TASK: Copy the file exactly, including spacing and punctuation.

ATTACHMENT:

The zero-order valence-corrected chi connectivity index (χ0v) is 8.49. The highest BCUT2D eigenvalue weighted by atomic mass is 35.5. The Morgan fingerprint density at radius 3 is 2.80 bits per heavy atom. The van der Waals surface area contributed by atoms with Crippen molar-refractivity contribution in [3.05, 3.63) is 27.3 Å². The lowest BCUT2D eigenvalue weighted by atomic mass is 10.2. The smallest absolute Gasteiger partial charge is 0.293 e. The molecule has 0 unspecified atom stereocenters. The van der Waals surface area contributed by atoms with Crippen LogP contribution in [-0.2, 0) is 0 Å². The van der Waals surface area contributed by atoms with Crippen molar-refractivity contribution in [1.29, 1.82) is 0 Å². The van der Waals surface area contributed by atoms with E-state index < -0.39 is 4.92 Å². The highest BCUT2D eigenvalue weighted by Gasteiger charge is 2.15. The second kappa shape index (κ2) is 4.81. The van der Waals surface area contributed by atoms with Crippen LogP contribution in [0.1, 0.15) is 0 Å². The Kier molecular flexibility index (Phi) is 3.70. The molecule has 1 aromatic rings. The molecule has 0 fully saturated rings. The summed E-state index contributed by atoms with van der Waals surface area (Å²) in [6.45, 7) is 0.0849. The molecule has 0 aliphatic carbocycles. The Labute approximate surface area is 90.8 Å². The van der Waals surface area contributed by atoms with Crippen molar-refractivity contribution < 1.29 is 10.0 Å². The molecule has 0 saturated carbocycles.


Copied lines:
The zero-order valence-corrected chi connectivity index (χ0v) is 8.49. The highest BCUT2D eigenvalue weighted by atomic mass is 35.5. The Morgan fingerprint density at radius 3 is 2.80 bits per heavy atom. The van der Waals surface area contributed by atoms with Crippen molar-refractivity contribution in [3.05, 3.63) is 27.3 Å². The lowest BCUT2D eigenvalue weighted by atomic mass is 10.2. The smallest absolute Gasteiger partial charge is 0.293 e. The molecule has 0 unspecified atom stereocenters. The van der Waals surface area contributed by atoms with Crippen LogP contribution in [-0.2, 0) is 0 Å². The van der Waals surface area contributed by atoms with Crippen molar-refractivity contribution in [1.29, 1.82) is 0 Å². The van der Waals surface area contributed by atoms with E-state index < -0.39 is 4.92 Å². The highest BCUT2D eigenvalue weighted by Gasteiger charge is 2.15. The second kappa shape index (κ2) is 4.81. The van der Waals surface area contributed by atoms with Crippen LogP contribution in [0.1, 0.15) is 0 Å². The Kier molecular flexibility index (Phi) is 3.70. The molecule has 1 aromatic rings. The molecule has 0 fully saturated rings. The summed E-state index contributed by atoms with van der Waals surface area (Å²) in [6.45, 7) is 0.0849. The molecule has 0 aliphatic carbocycles. The Labute approximate surface area is 90.8 Å². The van der Waals surface area contributed by atoms with Crippen molar-refractivity contribution < 1.29 is 10.0 Å². The molecule has 0 saturated carbocycles.